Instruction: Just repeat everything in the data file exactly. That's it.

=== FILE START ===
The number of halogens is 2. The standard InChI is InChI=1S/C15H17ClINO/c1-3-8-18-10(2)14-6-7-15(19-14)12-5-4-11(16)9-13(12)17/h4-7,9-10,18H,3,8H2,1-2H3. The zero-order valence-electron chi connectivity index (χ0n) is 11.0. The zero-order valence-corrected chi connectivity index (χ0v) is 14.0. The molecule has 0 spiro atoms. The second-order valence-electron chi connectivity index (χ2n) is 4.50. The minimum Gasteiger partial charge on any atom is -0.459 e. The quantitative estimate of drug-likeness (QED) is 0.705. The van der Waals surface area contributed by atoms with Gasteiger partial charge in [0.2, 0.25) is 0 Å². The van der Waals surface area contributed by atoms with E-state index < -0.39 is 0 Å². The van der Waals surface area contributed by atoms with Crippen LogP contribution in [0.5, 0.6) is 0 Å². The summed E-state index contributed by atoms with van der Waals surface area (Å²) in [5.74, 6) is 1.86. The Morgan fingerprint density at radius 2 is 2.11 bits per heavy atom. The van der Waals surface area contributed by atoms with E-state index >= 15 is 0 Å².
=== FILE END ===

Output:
The number of halogens is 2. The standard InChI is InChI=1S/C15H17ClINO/c1-3-8-18-10(2)14-6-7-15(19-14)12-5-4-11(16)9-13(12)17/h4-7,9-10,18H,3,8H2,1-2H3. The zero-order valence-electron chi connectivity index (χ0n) is 11.0. The zero-order valence-corrected chi connectivity index (χ0v) is 14.0. The molecule has 0 spiro atoms. The second-order valence-electron chi connectivity index (χ2n) is 4.50. The minimum Gasteiger partial charge on any atom is -0.459 e. The quantitative estimate of drug-likeness (QED) is 0.705. The van der Waals surface area contributed by atoms with Gasteiger partial charge in [0.2, 0.25) is 0 Å². The van der Waals surface area contributed by atoms with E-state index < -0.39 is 0 Å². The van der Waals surface area contributed by atoms with Crippen LogP contribution in [0.5, 0.6) is 0 Å². The summed E-state index contributed by atoms with van der Waals surface area (Å²) in [5.74, 6) is 1.86. The Morgan fingerprint density at radius 2 is 2.11 bits per heavy atom. The van der Waals surface area contributed by atoms with E-state index >= 15 is 0 Å².